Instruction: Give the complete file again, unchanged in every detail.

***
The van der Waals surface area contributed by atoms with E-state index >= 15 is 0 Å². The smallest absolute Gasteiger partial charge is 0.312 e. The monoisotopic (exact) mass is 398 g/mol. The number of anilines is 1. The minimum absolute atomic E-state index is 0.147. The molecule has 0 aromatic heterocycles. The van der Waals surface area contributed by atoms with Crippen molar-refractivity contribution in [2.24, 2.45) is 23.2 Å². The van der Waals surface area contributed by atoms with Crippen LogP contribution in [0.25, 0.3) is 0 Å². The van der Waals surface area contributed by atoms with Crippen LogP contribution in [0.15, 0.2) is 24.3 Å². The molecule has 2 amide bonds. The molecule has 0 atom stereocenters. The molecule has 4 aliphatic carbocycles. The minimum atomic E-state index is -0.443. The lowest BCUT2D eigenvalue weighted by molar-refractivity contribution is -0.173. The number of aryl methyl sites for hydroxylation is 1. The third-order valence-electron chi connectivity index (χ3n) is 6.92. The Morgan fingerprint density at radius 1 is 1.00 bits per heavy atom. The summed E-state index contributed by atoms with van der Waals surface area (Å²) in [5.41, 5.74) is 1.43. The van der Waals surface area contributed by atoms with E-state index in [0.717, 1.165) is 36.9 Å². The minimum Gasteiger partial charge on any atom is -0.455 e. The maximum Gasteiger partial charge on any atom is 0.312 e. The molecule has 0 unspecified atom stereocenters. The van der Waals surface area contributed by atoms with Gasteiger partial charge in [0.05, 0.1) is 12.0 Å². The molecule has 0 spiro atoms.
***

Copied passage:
The van der Waals surface area contributed by atoms with E-state index >= 15 is 0 Å². The smallest absolute Gasteiger partial charge is 0.312 e. The monoisotopic (exact) mass is 398 g/mol. The number of anilines is 1. The minimum absolute atomic E-state index is 0.147. The molecule has 0 aromatic heterocycles. The van der Waals surface area contributed by atoms with Crippen molar-refractivity contribution in [2.24, 2.45) is 23.2 Å². The van der Waals surface area contributed by atoms with Crippen LogP contribution in [0.25, 0.3) is 0 Å². The van der Waals surface area contributed by atoms with Crippen LogP contribution in [0.15, 0.2) is 24.3 Å². The molecule has 2 amide bonds. The molecule has 0 atom stereocenters. The molecule has 4 aliphatic carbocycles. The minimum atomic E-state index is -0.443. The lowest BCUT2D eigenvalue weighted by molar-refractivity contribution is -0.173. The number of aryl methyl sites for hydroxylation is 1. The third-order valence-electron chi connectivity index (χ3n) is 6.92. The Morgan fingerprint density at radius 1 is 1.00 bits per heavy atom. The summed E-state index contributed by atoms with van der Waals surface area (Å²) in [5.41, 5.74) is 1.43. The van der Waals surface area contributed by atoms with E-state index in [0.717, 1.165) is 36.9 Å². The minimum Gasteiger partial charge on any atom is -0.455 e. The maximum Gasteiger partial charge on any atom is 0.312 e. The molecule has 0 unspecified atom stereocenters. The van der Waals surface area contributed by atoms with Gasteiger partial charge in [0.05, 0.1) is 12.0 Å². The molecule has 0 spiro atoms.